Tuesday, April 18, 2006


The upcoming issue of The New Yorker includes an article first released yesterday to the magazine's web site.  "Getting There: The science of driving directions," offers a sharp-right overview of evolving navigational technologies, running from Rand McNally paper maps to their updated on-dash equivalents.  A brief history of automobile navigation gets a few column inches, too; both the "Jones Live-Map" and the "Photo-Auto Guide" were early twentieth century contrivances for first-person (um, first-vehicle?) navigating.  Though it's only briefly mentioned and mixed in with a bunch of other fun, interesting details, one proposition is that we're seeing a resurgence in egocentric navigational devices with various mobile gadgets.

Ground-truthing comes up in the mid-section of the piece.  I'm sure this is common parlance for geographers, but ground-truthing is basically a validation process--driving the map to confirm its correspondence to the real (locating attributes, checking them off, tracking the new, etc.).  It gets at the correspondence between places and their abstractions, whether digitally coded or paper based.  And so ground-truthers, working for geographic outfits such as Navtek, free-drive the urbanscapes noting signs of discord.

Seeing the road through the eyes of a ground-truther made it seem a thicket of signage--commands and designations vying for attention, like a nightmare you might have after a day of studying for a driving exam. Once you start looking for attributes, you spot them everywhere.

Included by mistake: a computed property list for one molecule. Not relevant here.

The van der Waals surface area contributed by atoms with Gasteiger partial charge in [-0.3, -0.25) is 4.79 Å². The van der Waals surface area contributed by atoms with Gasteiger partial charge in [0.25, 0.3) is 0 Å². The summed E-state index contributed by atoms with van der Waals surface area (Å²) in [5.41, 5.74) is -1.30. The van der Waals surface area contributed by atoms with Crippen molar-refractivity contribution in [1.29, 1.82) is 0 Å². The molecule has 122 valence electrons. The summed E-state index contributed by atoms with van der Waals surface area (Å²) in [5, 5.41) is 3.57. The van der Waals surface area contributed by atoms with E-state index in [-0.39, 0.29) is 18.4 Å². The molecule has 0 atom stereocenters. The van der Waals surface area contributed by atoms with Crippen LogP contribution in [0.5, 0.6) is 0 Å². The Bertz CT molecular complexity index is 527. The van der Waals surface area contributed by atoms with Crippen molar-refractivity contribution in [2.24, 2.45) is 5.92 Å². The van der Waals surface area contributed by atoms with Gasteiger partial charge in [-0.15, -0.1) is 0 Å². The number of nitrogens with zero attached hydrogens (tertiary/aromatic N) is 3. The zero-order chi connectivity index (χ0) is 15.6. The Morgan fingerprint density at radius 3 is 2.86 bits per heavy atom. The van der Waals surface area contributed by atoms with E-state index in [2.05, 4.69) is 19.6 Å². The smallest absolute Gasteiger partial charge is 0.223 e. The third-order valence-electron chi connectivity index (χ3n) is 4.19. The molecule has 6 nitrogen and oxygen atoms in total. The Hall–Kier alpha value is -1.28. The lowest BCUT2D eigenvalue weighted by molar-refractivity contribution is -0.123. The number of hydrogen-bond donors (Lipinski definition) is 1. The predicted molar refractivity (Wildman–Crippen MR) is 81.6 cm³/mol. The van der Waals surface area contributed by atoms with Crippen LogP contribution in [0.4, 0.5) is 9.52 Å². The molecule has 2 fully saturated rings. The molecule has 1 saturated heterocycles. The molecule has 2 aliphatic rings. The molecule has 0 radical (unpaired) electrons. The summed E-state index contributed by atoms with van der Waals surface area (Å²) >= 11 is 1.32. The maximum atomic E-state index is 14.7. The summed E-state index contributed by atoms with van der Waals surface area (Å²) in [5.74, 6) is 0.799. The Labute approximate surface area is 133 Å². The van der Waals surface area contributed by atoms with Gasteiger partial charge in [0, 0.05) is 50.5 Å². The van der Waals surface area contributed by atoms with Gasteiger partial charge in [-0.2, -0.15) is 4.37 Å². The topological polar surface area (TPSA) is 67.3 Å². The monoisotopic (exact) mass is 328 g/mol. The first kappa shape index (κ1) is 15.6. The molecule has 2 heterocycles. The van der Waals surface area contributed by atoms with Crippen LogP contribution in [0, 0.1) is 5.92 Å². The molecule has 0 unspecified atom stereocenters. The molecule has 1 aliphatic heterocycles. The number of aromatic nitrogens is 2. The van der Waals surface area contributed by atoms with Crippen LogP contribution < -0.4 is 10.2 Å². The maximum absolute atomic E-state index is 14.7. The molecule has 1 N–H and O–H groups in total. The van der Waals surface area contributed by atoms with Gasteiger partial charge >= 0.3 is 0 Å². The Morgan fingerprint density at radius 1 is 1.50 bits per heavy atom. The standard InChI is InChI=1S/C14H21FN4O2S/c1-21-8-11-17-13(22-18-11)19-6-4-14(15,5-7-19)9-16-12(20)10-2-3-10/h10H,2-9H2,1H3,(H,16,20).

And there are also a few sweet moments of meta-:

A map is a piece of art. It is also a form of language--a rendering of information. A good map can occupy the eye and the mind longer than almost any other single page of data, including Scripture, poetry, sheet music, and baseball box scores. A map contains multitudes.

Read the rest of it if any of this sounds good. I stole a few minutes this morning to do just that, and I was glad for it.  Next, in GEO781 we looked at Moretti's chapter on maps.  I wasn't sure what to expect, but everyone was really taken by his project (even the physical geographers in the group!).  We tangled with wide range of issues related to place-name stability, databases and automation of mapping textual data, transmedia and fictional maps (re Lord of the Rings, mainly), and Moretti's distinction between geography (locative logics) and geometry (relational/directional logics).  One question got at whether Graphs, Maps, Trees is being thought over by folks beyond the humanities. And one of the most salient suggestions was for the book to be reviewed for a geography journal toward broader and cross-disciplinary conversations/projects emerging from his work.

Bookmark and Share Posted by at April 18, 2006 9:50 PM to Rhetorico-Geography